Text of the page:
The patient data stored in electronic health information records can benefit physicians through on-site examinations and screenings for potential conditions, but the true value of EHR systems relies on their ability to communicate across provider networks. With an inter connected grid of patient data, large-scale analysis can reveal hidden risks.
The issue with a wide network of sensitive patient data is limiting its access to the right physicians and health care professionals. The Healthcare Information Portability and Accountability Act was drafted specifically to regulate the security of such data, but even with increasing health care IT budgets, executives are finding it difficult to ensure that the right data is seen by only the right people. In fact, according to a recent study by the Ponemon Institute, executives name issues with improper EHR handling and mobile health as topping their lists of security concerns for patient data systems.
The first step toward patching holes in security systems is determining where those weaknesses are, and the Ponemon Institute's findings point directly to several sources. By surveying 388 health care executives on their opinions on the respective security of their in-house networks, the report was able to gain a comprehensive picture of what plagues the industry's attempts to keep its EHR information where it belongs.
A significant portion of executives – nearly 49 percent – indicated that lost or stolen mobile devices, such as smartphones, computers or tablets that held sensitive information or passwords for access to caches of it, were responsible for data breaches. Slightly behind mobile health concerns was employee error, which 46 percent believed was responsible for lost or stolen information in EHR systems.
The report also found conflicting attitudes among executives over bring-your-own-device policies that are becoming more and more popular among physicians and health care professionals. According to the survey, nearly 88 percent of executives said they allowed their organizations to operate under a BYOD system, yet only 33 percent admitted confidence in the security of their mobile health systems.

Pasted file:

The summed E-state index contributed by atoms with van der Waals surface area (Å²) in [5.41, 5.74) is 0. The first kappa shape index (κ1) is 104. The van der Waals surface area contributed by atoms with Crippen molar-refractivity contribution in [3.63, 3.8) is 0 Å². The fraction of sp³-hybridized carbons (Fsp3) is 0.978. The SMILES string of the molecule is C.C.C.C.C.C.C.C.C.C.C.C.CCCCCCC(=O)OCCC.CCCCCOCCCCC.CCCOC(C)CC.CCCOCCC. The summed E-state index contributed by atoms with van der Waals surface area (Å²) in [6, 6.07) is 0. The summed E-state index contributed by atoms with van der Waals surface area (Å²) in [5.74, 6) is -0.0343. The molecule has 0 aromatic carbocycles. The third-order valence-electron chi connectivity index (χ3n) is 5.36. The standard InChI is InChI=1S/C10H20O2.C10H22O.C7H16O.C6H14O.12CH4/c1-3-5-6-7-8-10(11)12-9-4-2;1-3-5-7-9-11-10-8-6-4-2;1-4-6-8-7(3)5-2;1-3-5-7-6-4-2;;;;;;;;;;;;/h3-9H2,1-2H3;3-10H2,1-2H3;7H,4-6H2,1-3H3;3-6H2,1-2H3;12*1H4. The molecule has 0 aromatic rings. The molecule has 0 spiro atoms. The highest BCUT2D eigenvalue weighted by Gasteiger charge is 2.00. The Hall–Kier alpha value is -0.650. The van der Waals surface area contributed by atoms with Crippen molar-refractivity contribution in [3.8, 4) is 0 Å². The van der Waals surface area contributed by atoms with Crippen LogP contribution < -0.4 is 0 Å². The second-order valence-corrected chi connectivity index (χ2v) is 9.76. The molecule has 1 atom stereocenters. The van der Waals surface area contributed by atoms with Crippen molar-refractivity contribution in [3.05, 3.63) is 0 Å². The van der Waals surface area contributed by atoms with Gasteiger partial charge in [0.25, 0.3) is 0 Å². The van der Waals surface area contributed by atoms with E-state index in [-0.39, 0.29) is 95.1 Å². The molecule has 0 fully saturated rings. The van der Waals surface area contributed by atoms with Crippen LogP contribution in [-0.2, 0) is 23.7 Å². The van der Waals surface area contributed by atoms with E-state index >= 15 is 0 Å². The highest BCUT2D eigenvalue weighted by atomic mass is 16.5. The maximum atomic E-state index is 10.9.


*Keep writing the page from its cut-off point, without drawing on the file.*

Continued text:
Making sense of security risks
Considering the preponderance of BYOD systems, executives' non-belief in their security effectiveness and their explicitly blaming of mobile health for a significant portion of breaches, irresponsible employees can be the final ingredient in a dangerous combination to patient data stored in cloud-based EHR systems. Rather than hope that things go well on their own, Rick Kam, president of data security firm ID Experts, told Health IT Security that comprehensive security policies should be prized over conscientious workers.
"Where I think [health care organizations are] missing the boat, as we've seen this in several recent incidents, is that health care ecosystems are becoming more and more complex," Kam told the website. "Instead of relying on telling an employee that, for example, they're responsible for protecting [patient health information], there should be technologies and tools in place, such as encryption, that make it less likely that the employee has to do anything to protect the data."
With sound security policies in place, data will be constantly protected, Kam explained, even from employee mistakes and misplaced mobile devices.